Munster V Connacht - 111226, a set on Flickr.Photos from John Hayes' last match in Thomond Park, Limerick.
Final Score: Munster 24 - 9 Connacht
The 16th man describes the match as seen from the crowd, accurate or not as it may be :-)
The walk up the hill to LIT seemed longer than usual this Stephen’s day. Our bellies full of turkey, ham, biscuits and sweets may have had something to do with the slower pace. The happy festive atmosphere was tinged with a combination of pride and sadness. Everyone knew this would be the last time the world would witness the embodiment of Munster Rugby in human form, John “The Bull” Hayes.
Munster V Connacht the day after Christmas is always an entertaining match. The stakes aren’t as high as other games, which lends to a more relaxed atmosphere, where the crowd can catchup and watch some good rugby on both sides. The match started off slow, with Keatley missing a penalty at 8 minutes, followed by a massive push from Connacht, testing Munster’s defence for a sustained period leading to a penalty for Connacht at 12 mins, which they failed to convert. Munster put the first points on the board with a Keatley penalty at 15 mins. The young Munster backline exploded shortly after, with Scanlon running through the Connacht defence up the wing, putting a grubber kick through to the supporting Keatley 5 metres from the try line. The bounce favoured him, it was a sure try, only for him to knock it on in the air over the line. A pair of penalties either side put the score at 6-3. Munster’s pressure came good at 28 mins when Earls connected with Scanlon to touch down. 13-3 after Keatley’s conversion. A great break and chip ahead from Thomás put his fabled speed to the test, seeing him make twice the ground than his opposing marker. A lucky bounce had him touch down at 34 mins. Keatley missed the conversion, but the score was now 18-3 to Munster. The half ended with Connacht missing a penalty at 35 mins but winning possession with a strong scrum just before the whistle. One notable difference in the first half of this match to other matches were the chants of “Bull, Bull, Bull” from the crowd at every scrum. We didn’t dare acknowledge that this would soon be coming to an end. For The Bull, it was another day at the office. Whether he was pulling up Danny Barnes from a ruck with one arm like a sack of spuds, or getting treated to Donncha’s knee in the face at the bottom of a collapsing maul, there was no slacking off to be seen. 18-3 to Munster going in.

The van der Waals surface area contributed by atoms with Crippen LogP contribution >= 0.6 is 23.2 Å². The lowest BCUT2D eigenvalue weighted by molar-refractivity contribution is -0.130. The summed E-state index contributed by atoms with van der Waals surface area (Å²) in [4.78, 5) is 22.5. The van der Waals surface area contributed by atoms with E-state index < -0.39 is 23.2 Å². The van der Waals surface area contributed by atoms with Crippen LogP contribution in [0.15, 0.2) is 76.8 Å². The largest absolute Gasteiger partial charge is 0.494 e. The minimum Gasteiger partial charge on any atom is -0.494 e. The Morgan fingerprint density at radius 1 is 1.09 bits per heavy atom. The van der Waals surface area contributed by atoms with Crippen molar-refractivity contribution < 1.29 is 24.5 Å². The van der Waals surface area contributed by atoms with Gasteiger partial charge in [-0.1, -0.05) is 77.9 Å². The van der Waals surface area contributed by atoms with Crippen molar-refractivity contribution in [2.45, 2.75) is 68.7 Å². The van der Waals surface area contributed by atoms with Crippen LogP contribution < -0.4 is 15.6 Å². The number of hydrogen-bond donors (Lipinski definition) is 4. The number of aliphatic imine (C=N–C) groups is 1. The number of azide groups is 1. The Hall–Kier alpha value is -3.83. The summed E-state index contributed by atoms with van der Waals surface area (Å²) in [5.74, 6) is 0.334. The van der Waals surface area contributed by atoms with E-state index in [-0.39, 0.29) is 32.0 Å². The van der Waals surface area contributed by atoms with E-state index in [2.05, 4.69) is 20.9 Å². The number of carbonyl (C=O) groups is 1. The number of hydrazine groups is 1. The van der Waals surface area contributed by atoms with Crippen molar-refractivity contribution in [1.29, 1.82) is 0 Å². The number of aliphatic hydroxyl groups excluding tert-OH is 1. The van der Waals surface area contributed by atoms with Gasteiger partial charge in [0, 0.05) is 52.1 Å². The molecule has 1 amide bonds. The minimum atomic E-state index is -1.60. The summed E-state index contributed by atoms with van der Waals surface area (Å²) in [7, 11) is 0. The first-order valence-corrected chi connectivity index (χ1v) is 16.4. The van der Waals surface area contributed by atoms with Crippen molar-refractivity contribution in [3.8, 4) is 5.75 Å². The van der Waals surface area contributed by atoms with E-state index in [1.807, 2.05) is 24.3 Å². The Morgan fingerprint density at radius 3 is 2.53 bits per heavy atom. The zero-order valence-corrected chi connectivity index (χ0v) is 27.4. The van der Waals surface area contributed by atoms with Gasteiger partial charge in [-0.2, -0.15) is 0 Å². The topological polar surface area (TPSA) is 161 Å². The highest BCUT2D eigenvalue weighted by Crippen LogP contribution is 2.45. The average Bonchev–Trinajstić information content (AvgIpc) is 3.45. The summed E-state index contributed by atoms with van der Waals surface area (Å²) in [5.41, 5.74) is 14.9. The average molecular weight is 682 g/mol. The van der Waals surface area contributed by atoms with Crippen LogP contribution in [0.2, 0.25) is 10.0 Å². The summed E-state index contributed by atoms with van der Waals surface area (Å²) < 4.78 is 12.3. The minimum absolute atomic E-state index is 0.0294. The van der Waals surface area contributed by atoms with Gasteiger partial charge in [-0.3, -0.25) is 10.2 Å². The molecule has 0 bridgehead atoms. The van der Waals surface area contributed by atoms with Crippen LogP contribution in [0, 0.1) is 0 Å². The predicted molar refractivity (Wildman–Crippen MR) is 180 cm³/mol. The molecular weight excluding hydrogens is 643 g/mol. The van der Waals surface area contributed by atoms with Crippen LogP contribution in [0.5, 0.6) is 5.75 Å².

Connacht started the second half as they had finished the first, with a strong scrum putting pressure on the Munster pack and gaining them a penalty opportunity at 42 mins, which they didn’t capitalise on. A slew of penalties followed for the next 16 mins, putting the score at 24-9 to Munster.
59 mins and 20 seconds, the moment when the most modest man in rugby ran off for the last time. It was as if the whole stadium was put on pause to watch The Bull make his way across the pitch, a smile growing the nearer he got to the tunnel. The warmest of applause filled the stadium to help him across, and continued long after he sat down and the match restarted. The mixed emotions felt by the crowd are hard to express or convey. The majority of us have seen John Hayes as a mainstay of Irish Rugby, part of the furniture no less, and the feelings experienced by his final appearance are similar to the feeling of losing a friend when a long running TV show comes to an end. A rare glimpse of John Hayes on the sideline came from Alan Quinlan on Twitter, showing a smiling Bull [http://yfrog.com/esa04utj].
The remainder of the second half saw Munster hold out with 14 men, after Donncha was sin binned at 60 mins. Connacht were awarded a penalty at 73 mins but again failed to convert. The ground was treated to both renditions of the Fields of Athenry simultaneously, the slow lilting Munster version, and the energetic clapping entangled Connacht version. The benches were emptied but the scoreboard remained unchanged, Connacht unable to breach the solid Munster defence.
At the final whistle, The Bull emerged with his children for a short canter around the pitch to bid farewell, with a standing ovation reply from the crowd. Not one to bask in the limelight, he was gone as fast, putting an end to an illustrious career in red and green.
Bye bye Bull, you are unequalled, you did us proud and you will be missed.
The 16th Man
*The views expressed in this article are that of a Munster fan, and will be biased!
To the Brave and the Faithful, Nothing is Impossible.